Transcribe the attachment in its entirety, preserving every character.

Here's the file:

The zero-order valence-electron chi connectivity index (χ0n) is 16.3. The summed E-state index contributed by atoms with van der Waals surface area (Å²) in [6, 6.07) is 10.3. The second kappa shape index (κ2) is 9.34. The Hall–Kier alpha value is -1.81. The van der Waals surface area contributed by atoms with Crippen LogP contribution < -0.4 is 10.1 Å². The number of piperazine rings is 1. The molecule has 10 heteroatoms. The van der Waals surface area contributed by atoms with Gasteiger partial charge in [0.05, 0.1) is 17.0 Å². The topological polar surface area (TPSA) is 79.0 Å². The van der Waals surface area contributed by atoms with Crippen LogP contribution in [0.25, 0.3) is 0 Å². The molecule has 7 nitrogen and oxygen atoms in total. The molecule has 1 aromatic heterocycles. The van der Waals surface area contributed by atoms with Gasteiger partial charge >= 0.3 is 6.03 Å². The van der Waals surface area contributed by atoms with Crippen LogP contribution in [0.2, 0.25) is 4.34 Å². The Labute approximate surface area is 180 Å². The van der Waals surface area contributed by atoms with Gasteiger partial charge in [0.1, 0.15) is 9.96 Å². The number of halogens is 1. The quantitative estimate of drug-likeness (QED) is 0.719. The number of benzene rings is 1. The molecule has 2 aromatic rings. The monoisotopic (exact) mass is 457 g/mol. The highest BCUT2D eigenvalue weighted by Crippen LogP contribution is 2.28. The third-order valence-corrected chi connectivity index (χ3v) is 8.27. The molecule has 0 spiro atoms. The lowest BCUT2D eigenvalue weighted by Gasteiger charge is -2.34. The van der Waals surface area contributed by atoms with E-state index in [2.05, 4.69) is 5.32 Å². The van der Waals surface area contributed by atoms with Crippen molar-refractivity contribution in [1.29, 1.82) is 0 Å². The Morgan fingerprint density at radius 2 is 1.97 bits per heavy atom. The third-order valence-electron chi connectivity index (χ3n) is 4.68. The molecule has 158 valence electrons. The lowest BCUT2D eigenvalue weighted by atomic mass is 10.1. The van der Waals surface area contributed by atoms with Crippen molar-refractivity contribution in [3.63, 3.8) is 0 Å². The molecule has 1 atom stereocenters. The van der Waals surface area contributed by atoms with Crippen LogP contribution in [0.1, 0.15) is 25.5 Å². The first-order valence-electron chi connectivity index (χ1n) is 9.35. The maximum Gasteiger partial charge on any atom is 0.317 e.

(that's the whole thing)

The zero-order valence-electron chi connectivity index (χ0n) is 16.3. The summed E-state index contributed by atoms with van der Waals surface area (Å²) in [6, 6.07) is 10.3. The second kappa shape index (κ2) is 9.34. The Hall–Kier alpha value is -1.81. The van der Waals surface area contributed by atoms with Crippen LogP contribution < -0.4 is 10.1 Å². The number of piperazine rings is 1. The molecule has 10 heteroatoms. The van der Waals surface area contributed by atoms with Gasteiger partial charge in [0.05, 0.1) is 17.0 Å². The topological polar surface area (TPSA) is 79.0 Å². The van der Waals surface area contributed by atoms with Crippen LogP contribution in [0.25, 0.3) is 0 Å². The molecule has 7 nitrogen and oxygen atoms in total. The molecule has 1 aromatic heterocycles. The van der Waals surface area contributed by atoms with Gasteiger partial charge >= 0.3 is 6.03 Å². The van der Waals surface area contributed by atoms with Crippen LogP contribution in [0.2, 0.25) is 4.34 Å². The Labute approximate surface area is 180 Å². The van der Waals surface area contributed by atoms with Gasteiger partial charge in [0.1, 0.15) is 9.96 Å². The number of halogens is 1. The quantitative estimate of drug-likeness (QED) is 0.719. The number of benzene rings is 1. The molecule has 2 aromatic rings. The monoisotopic (exact) mass is 457 g/mol. The highest BCUT2D eigenvalue weighted by Crippen LogP contribution is 2.28. The third-order valence-corrected chi connectivity index (χ3v) is 8.27. The molecule has 0 spiro atoms. The lowest BCUT2D eigenvalue weighted by Gasteiger charge is -2.34. The van der Waals surface area contributed by atoms with E-state index in [2.05, 4.69) is 5.32 Å². The van der Waals surface area contributed by atoms with Crippen molar-refractivity contribution in [1.29, 1.82) is 0 Å². The Morgan fingerprint density at radius 2 is 1.97 bits per heavy atom. The third-order valence-electron chi connectivity index (χ3n) is 4.68. The molecule has 158 valence electrons. The lowest BCUT2D eigenvalue weighted by atomic mass is 10.1. The van der Waals surface area contributed by atoms with Crippen molar-refractivity contribution in [3.63, 3.8) is 0 Å². The molecule has 1 atom stereocenters. The van der Waals surface area contributed by atoms with Crippen LogP contribution in [0.1, 0.15) is 25.5 Å². The first-order valence-electron chi connectivity index (χ1n) is 9.35. The maximum Gasteiger partial charge on any atom is 0.317 e.